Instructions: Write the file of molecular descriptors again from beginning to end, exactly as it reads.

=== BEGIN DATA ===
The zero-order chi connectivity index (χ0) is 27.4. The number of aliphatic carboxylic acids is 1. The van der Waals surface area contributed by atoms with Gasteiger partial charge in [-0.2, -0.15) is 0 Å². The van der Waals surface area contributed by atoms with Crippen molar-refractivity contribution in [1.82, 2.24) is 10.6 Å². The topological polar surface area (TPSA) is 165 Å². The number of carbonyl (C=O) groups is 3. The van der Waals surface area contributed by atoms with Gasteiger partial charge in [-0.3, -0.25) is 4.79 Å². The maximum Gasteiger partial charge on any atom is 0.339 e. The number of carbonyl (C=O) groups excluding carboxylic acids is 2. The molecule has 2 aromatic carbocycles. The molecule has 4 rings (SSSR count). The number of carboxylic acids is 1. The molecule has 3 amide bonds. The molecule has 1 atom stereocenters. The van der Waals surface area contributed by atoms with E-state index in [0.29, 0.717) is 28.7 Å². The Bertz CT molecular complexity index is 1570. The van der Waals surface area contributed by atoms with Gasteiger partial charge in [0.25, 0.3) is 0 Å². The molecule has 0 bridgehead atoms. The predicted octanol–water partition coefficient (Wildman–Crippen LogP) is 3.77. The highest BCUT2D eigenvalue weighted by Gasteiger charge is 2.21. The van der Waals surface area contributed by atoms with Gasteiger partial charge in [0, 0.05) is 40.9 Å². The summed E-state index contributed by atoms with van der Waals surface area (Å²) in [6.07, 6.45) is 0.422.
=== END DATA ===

The zero-order chi connectivity index (χ0) is 27.4. The number of aliphatic carboxylic acids is 1. The van der Waals surface area contributed by atoms with Gasteiger partial charge in [-0.2, -0.15) is 0 Å². The van der Waals surface area contributed by atoms with Crippen molar-refractivity contribution in [1.82, 2.24) is 10.6 Å². The topological polar surface area (TPSA) is 165 Å². The number of carbonyl (C=O) groups is 3. The van der Waals surface area contributed by atoms with Gasteiger partial charge in [-0.3, -0.25) is 4.79 Å². The maximum Gasteiger partial charge on any atom is 0.339 e. The number of carbonyl (C=O) groups excluding carboxylic acids is 2. The molecule has 2 aromatic carbocycles. The molecule has 4 rings (SSSR count). The number of carboxylic acids is 1. The molecule has 3 amide bonds. The molecule has 1 atom stereocenters. The van der Waals surface area contributed by atoms with E-state index in [0.29, 0.717) is 28.7 Å². The Bertz CT molecular complexity index is 1570. The van der Waals surface area contributed by atoms with Gasteiger partial charge in [0.25, 0.3) is 0 Å². The molecule has 0 bridgehead atoms. The predicted octanol–water partition coefficient (Wildman–Crippen LogP) is 3.77. The highest BCUT2D eigenvalue weighted by Gasteiger charge is 2.21. The van der Waals surface area contributed by atoms with Gasteiger partial charge in [0, 0.05) is 40.9 Å². The summed E-state index contributed by atoms with van der Waals surface area (Å²) in [6.07, 6.45) is 0.422.